German star Sandra Hüller shines at European Film Awards

9 Dec



At the European version of the Oscars, all eyes are on Sandra Hüller, who is nominated for best actress twice for "Anatomy of a Fall" and "The Zone of Interest."


German actress Sandra Hüller is the undisputed star of this year's European Film Awards (EFAs). Europe's answer to the Oscars, the EFAs will be held in Berlin on December 9. Hüller has received an unprecedented dual nomination in the best actress category for her leading roles in Justine Triet's "Anatomy of a Fall," and Jonathan Glazer's "The Zone of Interest." 


Both movies were big winners at the Cannes Film Festival this year, where "Anatomy of a Fall" took the Palme d'Or, and "The Zone of Interest" won the Grand Prix, the runner-up to the Palme d'Or prize.

And both are major Academy Awards contenders as the official submissions from France and the UK for the best international feature Oscar. Sandra Hüller is well-known among arthouse aficionados, not least for her barnstorming performance in Maren Ade's Oscar-nominated "Toni Erdmann" (2016). But with "Anatomy of a Fall" and "The Zone of Interest," 2023 could be the year the 45-year-old actress goes mainstream. 


Roots in theater and East Germany

Hüller was born on April 30, 1978 and grew up in the small town of Friedrichroda in rural Thuringia, in what was then East Germany. An inspiring teacher and a school theater course brought her to Berlin where, shortly after the Berlin Wall fell, she applied and was accepted to Berlin's renowned Ernst Busch Academy of Dramatic Arts. She was just 17. Her ascent to the top of Germany's theater world was quick. In 2003, the year she graduated from Ernst Busch, Hüller was voted best young actress in a poll of German critics for Theater Heute magazine.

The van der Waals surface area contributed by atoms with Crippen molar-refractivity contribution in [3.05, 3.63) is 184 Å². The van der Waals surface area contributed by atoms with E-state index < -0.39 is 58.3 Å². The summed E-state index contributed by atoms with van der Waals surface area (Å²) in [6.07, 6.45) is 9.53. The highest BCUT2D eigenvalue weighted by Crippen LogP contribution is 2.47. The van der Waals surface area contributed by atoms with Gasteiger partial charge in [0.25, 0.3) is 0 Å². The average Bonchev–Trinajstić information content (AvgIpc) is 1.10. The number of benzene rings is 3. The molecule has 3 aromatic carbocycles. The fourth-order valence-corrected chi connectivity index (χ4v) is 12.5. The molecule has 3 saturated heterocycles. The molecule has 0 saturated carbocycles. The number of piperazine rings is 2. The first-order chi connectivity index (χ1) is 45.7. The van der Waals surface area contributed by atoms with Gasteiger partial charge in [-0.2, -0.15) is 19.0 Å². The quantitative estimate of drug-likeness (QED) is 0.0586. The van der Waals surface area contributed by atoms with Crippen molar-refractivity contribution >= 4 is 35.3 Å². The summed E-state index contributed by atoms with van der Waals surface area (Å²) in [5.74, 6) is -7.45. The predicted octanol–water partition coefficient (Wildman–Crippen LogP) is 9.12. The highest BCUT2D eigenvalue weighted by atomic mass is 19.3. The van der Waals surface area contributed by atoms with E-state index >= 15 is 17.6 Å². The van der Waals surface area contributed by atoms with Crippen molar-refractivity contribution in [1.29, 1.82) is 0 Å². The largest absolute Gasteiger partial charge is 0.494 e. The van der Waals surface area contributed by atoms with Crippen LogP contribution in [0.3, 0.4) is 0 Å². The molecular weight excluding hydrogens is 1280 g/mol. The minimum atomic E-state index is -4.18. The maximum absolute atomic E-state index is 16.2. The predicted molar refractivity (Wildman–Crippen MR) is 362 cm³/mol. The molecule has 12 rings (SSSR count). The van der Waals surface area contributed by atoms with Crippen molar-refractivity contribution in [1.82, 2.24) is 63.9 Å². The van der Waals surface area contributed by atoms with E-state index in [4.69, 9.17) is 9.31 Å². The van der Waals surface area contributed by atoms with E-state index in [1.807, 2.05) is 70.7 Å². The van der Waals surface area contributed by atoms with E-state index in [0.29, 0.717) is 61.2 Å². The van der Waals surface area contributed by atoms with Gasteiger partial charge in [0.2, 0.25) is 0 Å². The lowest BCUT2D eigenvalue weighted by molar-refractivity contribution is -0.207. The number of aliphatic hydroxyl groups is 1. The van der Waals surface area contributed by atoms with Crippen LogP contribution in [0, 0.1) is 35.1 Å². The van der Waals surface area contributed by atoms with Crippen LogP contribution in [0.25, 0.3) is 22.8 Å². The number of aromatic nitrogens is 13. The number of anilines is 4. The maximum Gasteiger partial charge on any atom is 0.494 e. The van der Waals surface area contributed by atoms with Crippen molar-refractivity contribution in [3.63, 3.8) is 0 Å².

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She's stayed true to her theater roots even as she moved into film, regularly returning to the stage in between movie roles. And she has remained a critical favorite, winning Theater Heute's actress of the year in 2010, 2013, 2019 and most recently in 2020 for an acclaimed gender-flipped performance of Hamlet for Dutch director Johan Simons. 


Raw drama and cringe comedy 

In Hüller's movie debut — in Hans-Christian Schmid's "Requiem" (2006) — she plays a young woman from a devout Catholic family who take her epileptic seizures and rebellious free-thinking as a sign of demonic possession. They order a brutal, ultimately fatal, exorcism. Hüller's performance, wrenching and visceral, won her the Silver Bear for best actress at the 2006 Berlin Film Festival. But it was her performance a decade later, in Maren Ade's improbably-funny German cringe comedy, "Toni Erdmann," that would prove to be Hüller's international breakout.

She plays an ambitious and uptight corporate consultant whose career plans are disrupted by the unwanted interventions of her loving, prankster father, played by the late Peter Simonischek. Hüller's performance — which includes a raw, heartfelt, but also hilarious rendition of the Witney Houston song "Greatest Love of All" — leaves it all on the screen. The London Critics Circle, the Toronto Film Critics Association and America's National Society of Film Critics, thought it was the best female performance of the year. The European Film Academy agreed, giving Hüller the 2016 award for best actress.